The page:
3 Managerial Insights from Snow in Paris

Paris in the snowIt’s not literally freezing in Paris, but the weather sure is cold for this time of year and intense precipitation falls every day. This post presents fresh perspectives on work that were gained from inclement weather.  It’s a reframing with the intent to make your management as productive and more fun.

Read on…

Looking for Interview Suggestions

Can you recommend a wise leader with a message related to building constructive conversations at work?  Many of you appreciate the interviews I led with tried and tested leaders who overcame challenging conditions.

It would be an honor to know about them and to possibly interview them.  Please send me an email.

Remembering Normandy D-Day

TGIF – Remembering D-Day

Seventy-five years ago, yesterday, the Allied forces landed on the Normandy beaches and defeated the Germans in the Battle of Normandy.  An Allied victory for World War II was in sight.  Nazi exterminations and indoctrinations would be exposed and stopped.

June 6, 1944 remains one of the world-changing days of history.  Our world would be vastly different without that day.  There would be no state of Israel.  Europe would have been “culturally cleansed.” My imagination cannot fathom the consequences.

The above photo is from the movie, The Longest Day which recalls the event.

Trust

Today, I am trusting in Democracy.

It’s a scary thought as I view political unrest among nations.  It is true of countries that boast democratically elected governments and those of other regimes.  So what gives me hope?

Normandy d-day
Town center is named after D-Day, June 6 in 1944

Democracy can and does evolve.  After World War II, when many of the French political leaders were tainted with collaboration with the Nazi’s, the country adopted its 4th constitution.  In order to limit abuse of control, power was concentrated in the legislative branches.  In a divided country, there was insufficient support to implement unpopular reforms.  War, again, led to the establishment of the 5th Republic.  The president, elected by the citizens, runs the country with consultation of the prime minister which he appoints and who is approved by the elected legislative representatives.

With the recent Yellow Jacket unrest there is talk of a 6th republic.  What is the role of the citizen?  What does representation mean in the Age of Information?  Who decides what?

My trust in democracy is like faith as described in the Bible:  confidence in what we hope for and assurance about what we do not see. (Hebrews 11:1)

I see the need for an evolving democracy.  I trust it will come about.

Gratitude

Gravestone from Normandy D-Day
Here rests in honored glory a comrade in arms known but to God.

THANK YOU to the soldiers who sacrificed their lives for you and me 75 years ago.

When our sons were young, we visited Omaha Beach, Arromanches-les-Bains, and the American Memorial and Cemetery in Normandy.  As the boys read the gravestones, they calculated the ages of the soldiers.  Many were 19,20, 21 years old.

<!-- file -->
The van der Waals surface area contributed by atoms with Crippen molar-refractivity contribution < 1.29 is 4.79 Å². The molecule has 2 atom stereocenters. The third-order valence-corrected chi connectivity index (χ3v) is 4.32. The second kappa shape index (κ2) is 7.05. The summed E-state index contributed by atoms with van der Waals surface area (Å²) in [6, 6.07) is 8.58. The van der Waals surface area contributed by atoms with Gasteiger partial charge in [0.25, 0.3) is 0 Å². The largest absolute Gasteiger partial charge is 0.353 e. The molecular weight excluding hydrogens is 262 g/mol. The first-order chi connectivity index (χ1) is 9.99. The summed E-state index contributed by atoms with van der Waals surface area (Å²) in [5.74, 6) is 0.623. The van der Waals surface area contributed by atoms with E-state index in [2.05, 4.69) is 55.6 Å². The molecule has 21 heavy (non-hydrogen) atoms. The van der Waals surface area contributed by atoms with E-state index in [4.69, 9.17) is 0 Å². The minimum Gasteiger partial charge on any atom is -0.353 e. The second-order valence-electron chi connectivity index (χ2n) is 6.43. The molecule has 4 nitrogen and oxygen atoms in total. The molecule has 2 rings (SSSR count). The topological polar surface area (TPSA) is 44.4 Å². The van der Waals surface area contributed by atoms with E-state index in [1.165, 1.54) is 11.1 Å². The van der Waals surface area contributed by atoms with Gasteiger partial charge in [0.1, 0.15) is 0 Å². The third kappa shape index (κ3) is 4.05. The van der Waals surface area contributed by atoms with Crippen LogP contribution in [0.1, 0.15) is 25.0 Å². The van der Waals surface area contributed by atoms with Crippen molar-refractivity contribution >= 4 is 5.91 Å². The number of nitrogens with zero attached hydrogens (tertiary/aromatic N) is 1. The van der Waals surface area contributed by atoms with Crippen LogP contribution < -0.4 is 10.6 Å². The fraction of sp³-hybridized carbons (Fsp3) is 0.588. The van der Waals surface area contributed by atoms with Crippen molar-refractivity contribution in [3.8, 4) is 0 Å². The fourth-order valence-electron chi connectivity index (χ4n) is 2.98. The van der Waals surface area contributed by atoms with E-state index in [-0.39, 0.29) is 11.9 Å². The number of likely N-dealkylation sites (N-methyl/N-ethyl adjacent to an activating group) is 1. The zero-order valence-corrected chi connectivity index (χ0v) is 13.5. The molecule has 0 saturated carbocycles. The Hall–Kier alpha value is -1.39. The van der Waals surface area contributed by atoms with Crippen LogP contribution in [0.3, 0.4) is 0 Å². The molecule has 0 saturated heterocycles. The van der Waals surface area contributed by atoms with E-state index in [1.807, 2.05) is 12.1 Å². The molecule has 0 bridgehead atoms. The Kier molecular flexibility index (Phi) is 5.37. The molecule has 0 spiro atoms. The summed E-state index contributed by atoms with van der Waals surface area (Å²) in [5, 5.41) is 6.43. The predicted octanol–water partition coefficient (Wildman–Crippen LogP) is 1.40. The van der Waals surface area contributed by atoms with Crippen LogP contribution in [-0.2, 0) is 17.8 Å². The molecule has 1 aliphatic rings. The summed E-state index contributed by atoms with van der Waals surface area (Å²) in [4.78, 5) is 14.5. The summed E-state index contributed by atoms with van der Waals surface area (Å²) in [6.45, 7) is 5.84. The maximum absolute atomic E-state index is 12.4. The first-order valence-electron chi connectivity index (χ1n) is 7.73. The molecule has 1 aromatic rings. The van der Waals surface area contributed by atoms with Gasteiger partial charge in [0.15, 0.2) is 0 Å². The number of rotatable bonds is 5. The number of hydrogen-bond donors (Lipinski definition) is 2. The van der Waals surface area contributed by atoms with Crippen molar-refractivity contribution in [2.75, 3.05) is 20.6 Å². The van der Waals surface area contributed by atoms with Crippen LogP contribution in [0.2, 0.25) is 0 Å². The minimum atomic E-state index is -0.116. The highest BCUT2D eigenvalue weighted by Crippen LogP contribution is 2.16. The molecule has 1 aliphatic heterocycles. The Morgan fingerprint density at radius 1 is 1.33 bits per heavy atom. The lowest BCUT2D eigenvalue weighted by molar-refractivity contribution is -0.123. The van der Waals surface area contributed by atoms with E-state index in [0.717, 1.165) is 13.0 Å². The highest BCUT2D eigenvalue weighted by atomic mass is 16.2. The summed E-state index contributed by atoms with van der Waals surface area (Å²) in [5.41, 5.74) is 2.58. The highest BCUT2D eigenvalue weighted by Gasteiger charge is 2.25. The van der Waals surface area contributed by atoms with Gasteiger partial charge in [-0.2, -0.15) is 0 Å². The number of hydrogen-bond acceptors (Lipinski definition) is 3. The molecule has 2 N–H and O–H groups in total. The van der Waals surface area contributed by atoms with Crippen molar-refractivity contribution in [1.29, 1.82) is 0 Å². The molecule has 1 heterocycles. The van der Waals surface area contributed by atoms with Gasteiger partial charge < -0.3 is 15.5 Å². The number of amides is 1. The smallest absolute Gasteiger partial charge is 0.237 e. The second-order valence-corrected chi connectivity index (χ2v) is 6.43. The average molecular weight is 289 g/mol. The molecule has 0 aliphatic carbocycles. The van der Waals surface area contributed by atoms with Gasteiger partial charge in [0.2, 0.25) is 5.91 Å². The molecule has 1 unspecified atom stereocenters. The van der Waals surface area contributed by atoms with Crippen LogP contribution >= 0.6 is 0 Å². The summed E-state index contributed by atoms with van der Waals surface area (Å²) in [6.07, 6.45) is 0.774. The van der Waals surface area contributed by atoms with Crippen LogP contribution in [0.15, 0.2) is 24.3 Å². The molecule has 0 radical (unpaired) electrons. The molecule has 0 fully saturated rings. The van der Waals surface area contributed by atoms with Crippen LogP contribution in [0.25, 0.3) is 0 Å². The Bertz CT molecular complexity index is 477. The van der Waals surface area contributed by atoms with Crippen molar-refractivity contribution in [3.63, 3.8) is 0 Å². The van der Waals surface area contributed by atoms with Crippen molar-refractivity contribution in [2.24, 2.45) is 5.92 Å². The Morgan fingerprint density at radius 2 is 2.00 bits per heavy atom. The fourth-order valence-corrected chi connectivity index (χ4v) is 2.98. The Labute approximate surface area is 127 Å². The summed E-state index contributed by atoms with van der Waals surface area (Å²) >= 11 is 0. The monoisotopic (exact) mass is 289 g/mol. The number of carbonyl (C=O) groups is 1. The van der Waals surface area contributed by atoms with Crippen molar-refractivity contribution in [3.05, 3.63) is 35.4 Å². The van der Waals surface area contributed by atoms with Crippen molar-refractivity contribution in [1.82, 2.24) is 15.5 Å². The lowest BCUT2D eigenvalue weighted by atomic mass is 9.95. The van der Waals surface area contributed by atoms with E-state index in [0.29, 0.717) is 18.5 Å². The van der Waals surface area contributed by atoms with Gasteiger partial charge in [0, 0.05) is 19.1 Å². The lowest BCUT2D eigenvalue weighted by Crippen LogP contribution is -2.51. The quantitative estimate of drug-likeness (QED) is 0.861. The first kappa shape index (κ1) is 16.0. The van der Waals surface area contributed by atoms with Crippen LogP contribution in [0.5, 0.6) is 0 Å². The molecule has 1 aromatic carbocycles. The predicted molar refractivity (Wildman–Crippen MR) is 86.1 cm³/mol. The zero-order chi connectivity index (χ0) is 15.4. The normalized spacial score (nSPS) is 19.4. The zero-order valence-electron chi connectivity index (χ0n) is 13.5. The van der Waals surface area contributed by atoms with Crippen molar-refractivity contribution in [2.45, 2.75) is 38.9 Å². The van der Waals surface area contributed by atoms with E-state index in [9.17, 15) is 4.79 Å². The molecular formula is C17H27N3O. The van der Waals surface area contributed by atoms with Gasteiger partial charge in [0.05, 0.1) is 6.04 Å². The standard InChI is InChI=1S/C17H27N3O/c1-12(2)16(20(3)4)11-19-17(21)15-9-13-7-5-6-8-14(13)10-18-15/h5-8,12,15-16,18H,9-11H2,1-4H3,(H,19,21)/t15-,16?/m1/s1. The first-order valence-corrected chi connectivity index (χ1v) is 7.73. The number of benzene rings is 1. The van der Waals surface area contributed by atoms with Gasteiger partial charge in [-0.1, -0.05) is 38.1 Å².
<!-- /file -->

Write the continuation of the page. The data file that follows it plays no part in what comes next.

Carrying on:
These young men did not all fight by choice.  They left behind grieving families.  Each one was a person with a unique story…even the unidentified soldiers.

I am grateful for their sacrifice to me, an unknown stranger of a future generation.

Inspiration

During our visit to the Normandy beaches I discovered the artificial harbor at Arromanches-les-Bains.

Frankly, I had not thought much about wars and how they are fought, lost or won. In this quaint seaside town, I learned of the vital importance of logistics

  • Medical supplies for the wounded
  • Food for the soldiers
  • Gas for the tanks
  • Bullets for the guns

Because of these needs, the Germans expected the Allies to land in an established port.  The waters of Gold and Omaha Beaches were too rough to allow for unloading from tankers and transportation on land.

That’s where the Mulberry Harbor played a vital role.  The British devised a transportable harbor.  What inspirational, ingenious out-of-the-box thinking!

On the horizon, you can still see the sunken cement blocks that created the artificial harbor.

D-Day landing in Normandy
Mulberry Harbor on the horizon…and in front!

Fun

I had fun looking through old family photos to find those of our Normandy beach outings.  When I came across these I laughed out loud.  The hair!  The boys’ energy!

Stay tuned for next week.  We use the Allied philosophy on hair-cutting.  Bring the barber chez nous!

Clearly our family is not perfect…nonetheless, we are precious!

LOL

In the Spotlight

When Values Translate into Behavior

Inspiration from the Normandy D-Day that you and I can apply at work and at home.  It’s about choosing where to invest our time, attention, energy, and finances in order to reach our goals for 30 years from now.

Read on…

Precious or Perfect?  Wisdom from Notre Dame

Being good enough.  Is that perfection?  But we’ll never reach it!

Inspiration from the drama at Notre Dame on the dark sides of perfectionism.  All it takes is a spark to burst into destructive flames!

Read on…